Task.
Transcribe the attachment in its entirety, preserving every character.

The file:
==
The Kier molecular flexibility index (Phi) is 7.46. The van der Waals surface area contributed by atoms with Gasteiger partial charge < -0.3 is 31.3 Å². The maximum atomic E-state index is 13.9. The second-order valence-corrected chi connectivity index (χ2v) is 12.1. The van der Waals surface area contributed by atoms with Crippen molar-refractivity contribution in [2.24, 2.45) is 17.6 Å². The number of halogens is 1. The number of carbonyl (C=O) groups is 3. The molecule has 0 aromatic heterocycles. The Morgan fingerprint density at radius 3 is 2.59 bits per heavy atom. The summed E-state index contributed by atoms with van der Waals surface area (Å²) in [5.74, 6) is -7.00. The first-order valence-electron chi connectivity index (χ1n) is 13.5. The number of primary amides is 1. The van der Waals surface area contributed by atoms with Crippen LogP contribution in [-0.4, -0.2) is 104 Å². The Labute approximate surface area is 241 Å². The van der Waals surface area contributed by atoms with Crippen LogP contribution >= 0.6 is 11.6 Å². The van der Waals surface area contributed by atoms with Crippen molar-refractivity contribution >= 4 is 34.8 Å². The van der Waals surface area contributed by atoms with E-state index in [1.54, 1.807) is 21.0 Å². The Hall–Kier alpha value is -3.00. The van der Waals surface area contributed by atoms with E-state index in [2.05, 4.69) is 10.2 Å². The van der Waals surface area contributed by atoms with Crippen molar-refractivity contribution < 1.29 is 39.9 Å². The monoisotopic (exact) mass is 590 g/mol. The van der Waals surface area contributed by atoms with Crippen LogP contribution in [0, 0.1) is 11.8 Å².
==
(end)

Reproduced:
The Kier molecular flexibility index (Phi) is 7.46. The van der Waals surface area contributed by atoms with Gasteiger partial charge < -0.3 is 31.3 Å². The maximum atomic E-state index is 13.9. The second-order valence-corrected chi connectivity index (χ2v) is 12.1. The van der Waals surface area contributed by atoms with Crippen molar-refractivity contribution in [2.24, 2.45) is 17.6 Å². The number of halogens is 1. The number of carbonyl (C=O) groups is 3. The molecule has 0 aromatic heterocycles. The Morgan fingerprint density at radius 3 is 2.59 bits per heavy atom. The summed E-state index contributed by atoms with van der Waals surface area (Å²) in [5.74, 6) is -7.00. The first-order valence-electron chi connectivity index (χ1n) is 13.5. The number of primary amides is 1. The van der Waals surface area contributed by atoms with Crippen LogP contribution in [-0.4, -0.2) is 104 Å². The Labute approximate surface area is 241 Å². The van der Waals surface area contributed by atoms with Crippen LogP contribution >= 0.6 is 11.6 Å². The van der Waals surface area contributed by atoms with Crippen molar-refractivity contribution >= 4 is 34.8 Å². The van der Waals surface area contributed by atoms with E-state index in [1.54, 1.807) is 21.0 Å². The Hall–Kier alpha value is -3.00. The van der Waals surface area contributed by atoms with E-state index in [2.05, 4.69) is 10.2 Å². The van der Waals surface area contributed by atoms with Crippen molar-refractivity contribution < 1.29 is 39.9 Å². The monoisotopic (exact) mass is 590 g/mol. The van der Waals surface area contributed by atoms with Crippen LogP contribution in [0, 0.1) is 11.8 Å².